Title

Passive stream restoration: A damming approach

Presenter Information

Melody FedenFollow

Academic Level at Time of Presentation

Graduate

Major

Watershed Studies

List all Project Mentors & Advisor(s)

Dr. Howard Whiteman

Presentation Format

Oral Presentation

Abstract/Description

Anthropogenic landscape modification has homogenized stream morphology and negatively affected water quality leading to extinctions, extirpations, and shifts in species composition. Currently, freshwater faunal extinction rates are five times that of terrestrial biota. An acknowledgement of aquatic habitat degradation is increasingly accompanied by efforts toward ecological restoration. Due to a lack of funding and resources, ecologists often choose passive restoration techniques, like beaver reintroduction, particularly for deeply incised streams. Beavers and the dams they build can shape freshwater ecosystems on a watershed scale by raising the water table, decreasing stream velocity, and forming ponds that widen the riparian zone creating complex aquatic habitat. By slowing stream velocity and trapping sediment, beaver ponds can aggrade a stream channel over time and eventually reconnect the stream to its floodplain, increasing riparian habitat. However, few studies have quantified the effectiveness of using beavers as a passive restoration tool, especially at high population densities. My objective is to test the effectiveness of using beavers as a passive restoration tool by quantifying the effects of beaver dams on stream morphology, water quality, primary production, and insect emergence. My study will take place in Kimball Creek, a degraded stream in western Colorado, with a density of beaver dams at approximately 20 dams per km. My predictions are that beaver pond complexes will improve water quality, decrease stream channel incision, and increase primary production and emerging insect biomass.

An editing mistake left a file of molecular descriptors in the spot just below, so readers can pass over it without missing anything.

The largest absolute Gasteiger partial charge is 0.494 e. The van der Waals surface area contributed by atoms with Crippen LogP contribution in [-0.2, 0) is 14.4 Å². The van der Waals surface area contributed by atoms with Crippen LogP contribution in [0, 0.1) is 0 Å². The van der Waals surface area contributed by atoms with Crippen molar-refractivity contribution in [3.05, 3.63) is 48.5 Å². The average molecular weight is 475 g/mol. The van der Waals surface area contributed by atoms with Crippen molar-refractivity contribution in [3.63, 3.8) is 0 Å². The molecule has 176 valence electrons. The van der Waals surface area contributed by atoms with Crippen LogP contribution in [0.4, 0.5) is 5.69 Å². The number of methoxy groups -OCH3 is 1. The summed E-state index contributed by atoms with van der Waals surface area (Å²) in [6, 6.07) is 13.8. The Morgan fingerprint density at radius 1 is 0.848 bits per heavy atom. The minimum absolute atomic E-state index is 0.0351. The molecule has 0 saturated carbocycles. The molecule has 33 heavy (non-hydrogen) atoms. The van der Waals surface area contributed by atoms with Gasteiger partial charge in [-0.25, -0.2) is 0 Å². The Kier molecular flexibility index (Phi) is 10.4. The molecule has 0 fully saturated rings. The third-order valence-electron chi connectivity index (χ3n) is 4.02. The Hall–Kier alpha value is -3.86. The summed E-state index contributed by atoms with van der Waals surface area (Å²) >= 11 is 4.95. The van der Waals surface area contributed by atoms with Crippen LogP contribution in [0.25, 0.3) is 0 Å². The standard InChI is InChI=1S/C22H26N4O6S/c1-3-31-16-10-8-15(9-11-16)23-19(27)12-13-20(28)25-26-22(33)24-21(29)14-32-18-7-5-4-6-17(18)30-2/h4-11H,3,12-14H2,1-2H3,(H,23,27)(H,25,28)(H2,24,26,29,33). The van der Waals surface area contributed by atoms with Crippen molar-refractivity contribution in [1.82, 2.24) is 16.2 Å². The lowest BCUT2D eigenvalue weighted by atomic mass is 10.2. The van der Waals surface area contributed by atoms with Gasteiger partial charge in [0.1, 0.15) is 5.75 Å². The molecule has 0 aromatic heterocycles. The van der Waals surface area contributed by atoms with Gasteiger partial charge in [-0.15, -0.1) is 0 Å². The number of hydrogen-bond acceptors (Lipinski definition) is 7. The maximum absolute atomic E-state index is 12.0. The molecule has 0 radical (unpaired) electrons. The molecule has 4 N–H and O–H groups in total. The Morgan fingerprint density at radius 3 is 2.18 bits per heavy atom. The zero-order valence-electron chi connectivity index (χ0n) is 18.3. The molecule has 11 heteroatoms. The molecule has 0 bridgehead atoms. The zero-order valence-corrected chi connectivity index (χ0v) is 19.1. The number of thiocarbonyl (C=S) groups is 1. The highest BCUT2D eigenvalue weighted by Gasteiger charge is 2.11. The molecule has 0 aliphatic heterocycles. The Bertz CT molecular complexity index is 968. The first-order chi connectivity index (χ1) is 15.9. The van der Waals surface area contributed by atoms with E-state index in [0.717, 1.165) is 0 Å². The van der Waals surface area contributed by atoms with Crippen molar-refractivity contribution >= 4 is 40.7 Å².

Spring Scholars Week 2018 Event

Watershed Research Institute Symposium

This document is currently not available here.

Share

COinS
 

Passive stream restoration: A damming approach

Anthropogenic landscape modification has homogenized stream morphology and negatively affected water quality leading to extinctions, extirpations, and shifts in species composition. Currently, freshwater faunal extinction rates are five times that of terrestrial biota. An acknowledgement of aquatic habitat degradation is increasingly accompanied by efforts toward ecological restoration. Due to a lack of funding and resources, ecologists often choose passive restoration techniques, like beaver reintroduction, particularly for deeply incised streams. Beavers and the dams they build can shape freshwater ecosystems on a watershed scale by raising the water table, decreasing stream velocity, and forming ponds that widen the riparian zone creating complex aquatic habitat. By slowing stream velocity and trapping sediment, beaver ponds can aggrade a stream channel over time and eventually reconnect the stream to its floodplain, increasing riparian habitat. However, few studies have quantified the effectiveness of using beavers as a passive restoration tool, especially at high population densities. My objective is to test the effectiveness of using beavers as a passive restoration tool by quantifying the effects of beaver dams on stream morphology, water quality, primary production, and insect emergence. My study will take place in Kimball Creek, a degraded stream in western Colorado, with a density of beaver dams at approximately 20 dams per km. My predictions are that beaver pond complexes will improve water quality, decrease stream channel incision, and increase primary production and emerging insect biomass.